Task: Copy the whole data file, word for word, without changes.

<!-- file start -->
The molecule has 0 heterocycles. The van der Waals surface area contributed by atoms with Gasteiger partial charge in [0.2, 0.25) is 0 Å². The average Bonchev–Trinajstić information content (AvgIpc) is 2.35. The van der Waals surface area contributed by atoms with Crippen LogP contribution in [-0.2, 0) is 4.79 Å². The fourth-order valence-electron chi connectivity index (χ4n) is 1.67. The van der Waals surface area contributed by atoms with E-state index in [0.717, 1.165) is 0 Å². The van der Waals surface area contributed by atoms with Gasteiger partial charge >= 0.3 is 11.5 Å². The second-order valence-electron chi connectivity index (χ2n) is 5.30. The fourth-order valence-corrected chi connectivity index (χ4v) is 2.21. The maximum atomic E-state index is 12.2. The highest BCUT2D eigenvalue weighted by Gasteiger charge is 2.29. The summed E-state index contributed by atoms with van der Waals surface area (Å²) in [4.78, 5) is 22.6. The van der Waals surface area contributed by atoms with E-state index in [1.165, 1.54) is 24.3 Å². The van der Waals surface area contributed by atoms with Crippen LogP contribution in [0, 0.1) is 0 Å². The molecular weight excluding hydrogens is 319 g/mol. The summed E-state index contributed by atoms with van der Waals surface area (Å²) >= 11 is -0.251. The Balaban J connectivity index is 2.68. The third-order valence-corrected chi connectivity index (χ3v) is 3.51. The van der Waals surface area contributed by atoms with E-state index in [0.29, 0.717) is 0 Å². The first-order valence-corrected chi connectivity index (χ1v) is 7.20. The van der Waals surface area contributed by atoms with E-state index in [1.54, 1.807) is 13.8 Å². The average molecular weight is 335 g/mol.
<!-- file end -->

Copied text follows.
The molecule has 0 heterocycles. The van der Waals surface area contributed by atoms with Gasteiger partial charge in [0.2, 0.25) is 0 Å². The average Bonchev–Trinajstić information content (AvgIpc) is 2.35. The van der Waals surface area contributed by atoms with Crippen LogP contribution in [-0.2, 0) is 4.79 Å². The fourth-order valence-electron chi connectivity index (χ4n) is 1.67. The van der Waals surface area contributed by atoms with E-state index in [0.717, 1.165) is 0 Å². The van der Waals surface area contributed by atoms with Gasteiger partial charge >= 0.3 is 11.5 Å². The second-order valence-electron chi connectivity index (χ2n) is 5.30. The fourth-order valence-corrected chi connectivity index (χ4v) is 2.21. The maximum atomic E-state index is 12.2. The highest BCUT2D eigenvalue weighted by Gasteiger charge is 2.29. The summed E-state index contributed by atoms with van der Waals surface area (Å²) in [4.78, 5) is 22.6. The van der Waals surface area contributed by atoms with E-state index in [1.165, 1.54) is 24.3 Å². The van der Waals surface area contributed by atoms with Crippen LogP contribution in [0, 0.1) is 0 Å². The molecular weight excluding hydrogens is 319 g/mol. The summed E-state index contributed by atoms with van der Waals surface area (Å²) >= 11 is -0.251. The Balaban J connectivity index is 2.68. The third-order valence-corrected chi connectivity index (χ3v) is 3.51. The van der Waals surface area contributed by atoms with E-state index in [0.29, 0.717) is 0 Å². The first-order valence-corrected chi connectivity index (χ1v) is 7.20. The van der Waals surface area contributed by atoms with E-state index in [1.54, 1.807) is 13.8 Å². The average molecular weight is 335 g/mol.